Even though a house should really be purchased solely on the merits of its less superfluous qualities, it can’t be denied that a well-decorated, well-maintained house is far more likely to sell than an unloved shack, even if said unloved shack is in a fantastic location, is built well and has a layout that is just about perfect. It seems irrational (and it is really) but the fact of the matter is that if the house looks a certain way, potential buyers have a vague idea about what is possible. People these days generally don’t have much imagination, everything needs to be spelled out for them in black and white (probably a bad analogy come to think of it, as black and white is a terrible colour scheme for a family home). This means before you even think about putting your house on the market you should seriously think about improving your home in a manner which will entice potential buyers. Calling this ‘home improvement’ is a bit of a misnomer considering taste is subjective and it’s likely you may have to take out some bank loans in order to afford these renovations, but the final sale will be worth the money and effort.
The housing market is in dire straits right and you’re going to need every upper hand you can muster. Below we’ll examine just a few of the factors that underline just how important first impressions are now that we’re operating in such a deflated housing market.
What are People looking for?
Even if you’re perfectly happy with the way your home looks, remember that’s your personal preference and it might not be compatible with conventional tastes. It’s important that your design fits into a ‘neutral’ bracket that can appeal to a variety of potential buyers. Sticking with neutral colours is a good basis to work from, as these will not only make your home seem brighter but will create something of a ‘blank canvas’ effect. Beige might be a ‘boring’ colour (or lack there-of) but it’s also attractive and easily painted over.
Your furnishings don’t need to be overly extravagant to draw attention. In fact (unless you’re in a real bind) most furniture can easily be transformed with a fresh lick of paint or repurposed entirely with the right know-how. Although most homeowners would hate to admit it, there is a general ‘template’ that most homes work from with the three-piece suite in the lounge (or ‘sitting room’), the dining table in the dining room and the double bed in the master bed room etc. etc. Making sure you stick rigidly to this template of ‘what’s expected’ from a conventional home is vital if you’re aiming to appeal to as large a market as possible.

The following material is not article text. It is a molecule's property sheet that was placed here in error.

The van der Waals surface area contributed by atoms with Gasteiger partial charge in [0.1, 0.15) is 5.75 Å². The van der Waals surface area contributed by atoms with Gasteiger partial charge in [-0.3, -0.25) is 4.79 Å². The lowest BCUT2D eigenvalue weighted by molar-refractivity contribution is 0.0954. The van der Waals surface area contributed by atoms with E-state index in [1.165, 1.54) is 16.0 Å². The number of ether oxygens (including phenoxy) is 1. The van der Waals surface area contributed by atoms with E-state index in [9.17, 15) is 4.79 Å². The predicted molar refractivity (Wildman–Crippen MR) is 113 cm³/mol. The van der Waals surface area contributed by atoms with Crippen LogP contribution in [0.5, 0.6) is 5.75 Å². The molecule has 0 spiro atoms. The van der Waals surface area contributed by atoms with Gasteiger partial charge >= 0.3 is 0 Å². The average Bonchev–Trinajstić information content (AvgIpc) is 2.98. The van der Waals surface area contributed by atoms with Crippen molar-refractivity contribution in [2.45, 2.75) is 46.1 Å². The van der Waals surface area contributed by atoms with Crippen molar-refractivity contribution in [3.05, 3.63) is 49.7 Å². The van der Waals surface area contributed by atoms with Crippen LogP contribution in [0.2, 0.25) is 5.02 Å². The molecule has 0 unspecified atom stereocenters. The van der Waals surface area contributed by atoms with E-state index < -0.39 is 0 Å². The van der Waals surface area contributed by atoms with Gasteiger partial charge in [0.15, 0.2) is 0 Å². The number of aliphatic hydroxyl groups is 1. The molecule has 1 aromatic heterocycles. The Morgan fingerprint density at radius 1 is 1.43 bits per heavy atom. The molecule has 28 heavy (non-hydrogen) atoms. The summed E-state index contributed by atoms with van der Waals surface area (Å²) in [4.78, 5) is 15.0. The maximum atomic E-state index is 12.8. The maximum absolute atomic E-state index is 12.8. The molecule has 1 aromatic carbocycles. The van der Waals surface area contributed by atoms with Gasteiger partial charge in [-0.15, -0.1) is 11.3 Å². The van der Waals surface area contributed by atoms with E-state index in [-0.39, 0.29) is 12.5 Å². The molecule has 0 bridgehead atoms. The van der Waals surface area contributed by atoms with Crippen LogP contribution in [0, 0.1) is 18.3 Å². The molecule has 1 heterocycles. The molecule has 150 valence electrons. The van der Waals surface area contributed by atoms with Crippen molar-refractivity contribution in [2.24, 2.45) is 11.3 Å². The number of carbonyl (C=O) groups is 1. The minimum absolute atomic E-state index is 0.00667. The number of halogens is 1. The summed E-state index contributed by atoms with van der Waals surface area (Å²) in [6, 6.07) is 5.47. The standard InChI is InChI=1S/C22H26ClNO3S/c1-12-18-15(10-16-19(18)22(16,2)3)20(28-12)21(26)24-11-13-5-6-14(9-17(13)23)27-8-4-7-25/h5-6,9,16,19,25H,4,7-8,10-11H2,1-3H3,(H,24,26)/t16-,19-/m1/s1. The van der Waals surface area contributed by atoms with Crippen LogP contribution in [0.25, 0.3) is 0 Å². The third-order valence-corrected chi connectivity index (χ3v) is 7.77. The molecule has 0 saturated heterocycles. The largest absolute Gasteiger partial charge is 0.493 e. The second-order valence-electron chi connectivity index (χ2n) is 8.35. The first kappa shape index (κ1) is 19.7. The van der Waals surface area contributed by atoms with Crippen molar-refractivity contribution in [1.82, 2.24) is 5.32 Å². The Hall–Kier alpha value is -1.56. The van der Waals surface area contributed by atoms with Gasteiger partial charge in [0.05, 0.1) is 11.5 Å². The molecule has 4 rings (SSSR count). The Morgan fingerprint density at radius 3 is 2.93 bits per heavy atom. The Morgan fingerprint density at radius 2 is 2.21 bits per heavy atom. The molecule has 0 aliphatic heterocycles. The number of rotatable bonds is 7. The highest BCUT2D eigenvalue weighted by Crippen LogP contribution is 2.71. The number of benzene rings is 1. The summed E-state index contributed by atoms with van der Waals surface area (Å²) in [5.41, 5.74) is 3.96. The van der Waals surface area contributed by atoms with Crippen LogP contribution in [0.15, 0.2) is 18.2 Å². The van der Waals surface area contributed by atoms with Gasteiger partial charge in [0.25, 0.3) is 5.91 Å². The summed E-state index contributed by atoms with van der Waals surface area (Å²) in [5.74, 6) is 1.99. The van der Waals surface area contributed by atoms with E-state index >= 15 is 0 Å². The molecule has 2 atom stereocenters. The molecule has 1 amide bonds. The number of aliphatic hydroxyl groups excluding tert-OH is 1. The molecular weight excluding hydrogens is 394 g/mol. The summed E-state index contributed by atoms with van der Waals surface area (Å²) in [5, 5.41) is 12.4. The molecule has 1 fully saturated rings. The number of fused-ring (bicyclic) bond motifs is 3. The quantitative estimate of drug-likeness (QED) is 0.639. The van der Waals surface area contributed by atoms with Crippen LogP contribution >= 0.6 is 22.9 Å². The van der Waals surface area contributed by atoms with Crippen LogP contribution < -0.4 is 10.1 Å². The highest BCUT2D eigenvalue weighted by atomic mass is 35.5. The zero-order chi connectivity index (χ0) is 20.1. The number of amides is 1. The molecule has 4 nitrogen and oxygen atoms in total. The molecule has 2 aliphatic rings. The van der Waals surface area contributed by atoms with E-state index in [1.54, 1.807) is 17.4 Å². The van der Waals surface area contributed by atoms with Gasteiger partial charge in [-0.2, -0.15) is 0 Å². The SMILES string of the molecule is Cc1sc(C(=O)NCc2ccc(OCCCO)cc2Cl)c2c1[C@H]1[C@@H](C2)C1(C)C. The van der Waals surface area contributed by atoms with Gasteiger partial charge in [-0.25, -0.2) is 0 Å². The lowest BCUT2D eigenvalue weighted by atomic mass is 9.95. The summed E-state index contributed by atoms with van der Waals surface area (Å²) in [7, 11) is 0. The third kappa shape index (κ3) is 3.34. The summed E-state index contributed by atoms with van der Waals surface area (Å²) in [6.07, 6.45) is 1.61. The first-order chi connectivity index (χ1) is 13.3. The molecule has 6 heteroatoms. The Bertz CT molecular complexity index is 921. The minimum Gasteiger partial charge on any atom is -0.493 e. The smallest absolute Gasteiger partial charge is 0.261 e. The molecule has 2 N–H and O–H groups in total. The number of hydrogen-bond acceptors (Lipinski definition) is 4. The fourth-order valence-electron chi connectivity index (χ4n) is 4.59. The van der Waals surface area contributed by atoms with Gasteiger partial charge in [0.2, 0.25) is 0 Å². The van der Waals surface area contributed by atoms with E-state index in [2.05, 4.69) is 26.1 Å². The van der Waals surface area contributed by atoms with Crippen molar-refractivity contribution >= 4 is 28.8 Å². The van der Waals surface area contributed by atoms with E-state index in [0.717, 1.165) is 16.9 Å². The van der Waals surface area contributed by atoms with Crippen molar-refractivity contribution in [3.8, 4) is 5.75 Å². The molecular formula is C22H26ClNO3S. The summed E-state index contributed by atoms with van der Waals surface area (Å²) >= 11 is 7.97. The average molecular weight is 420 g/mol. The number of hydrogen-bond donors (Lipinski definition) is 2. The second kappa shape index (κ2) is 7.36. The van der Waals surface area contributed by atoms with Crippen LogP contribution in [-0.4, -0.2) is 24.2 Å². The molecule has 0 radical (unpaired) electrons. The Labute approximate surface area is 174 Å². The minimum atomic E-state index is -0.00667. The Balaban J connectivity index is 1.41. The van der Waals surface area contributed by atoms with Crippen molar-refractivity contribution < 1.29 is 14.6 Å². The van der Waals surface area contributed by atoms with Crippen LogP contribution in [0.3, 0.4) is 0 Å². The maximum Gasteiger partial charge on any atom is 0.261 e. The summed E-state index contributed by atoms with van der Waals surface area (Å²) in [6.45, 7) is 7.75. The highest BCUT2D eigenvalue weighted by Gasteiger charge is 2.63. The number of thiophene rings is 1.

Clear the Clutter
Not all the steps you’ll need to take in order to ensure your properties sale require you to take out exorbitant bank loans or make a dramatic home improvement. Although I shouldn’t have to really say this (surely it’s self-explanatory), it’s crucial that sellers prepare for each viewing seriously. This means making sure all the vacuuming and dishes are kept on top of and that there is nothing left lying around that could look in any way unattractive. This is especially important if there are lots of similar properties on the marker as you want your home to stand out in any way possible.
The most vital home improvement you can undertake is fixing anything that’s damaged. This should be a priority even if it means turning to loans or savings to afford them as even minor problems can look like potential deal breakers in the eyes of a nervous first time buyer. Next set about trying to depersonalise your home, but don’t go too far, make sure you concentrate and capitalise on first impressions. So paint the front door a fresh coat, tidy the front garden and make sure the first room in your home is the most impressive.
Hold Your Horses
Of course there’s no need to go overboard. You don’t need to redecorate your house completely and it can actually be detrimental if you’re trying to second guess exactly what the buyer wants. For example, why buy a new carpet when you can get your current carpets professionally cleaned for a fraction of the price?
Everything else is really down to you and your estate agent. It’s a tough market but with the right attitude, you could be settling into your new home by the end of the year. Good luck!
Bob Emerald is a home owner who doesn’t intend on moving anytime soon and is more than happy with his home so won’t need any home improvement loans to pay for improvements, but when the time comes, he’ll be ready.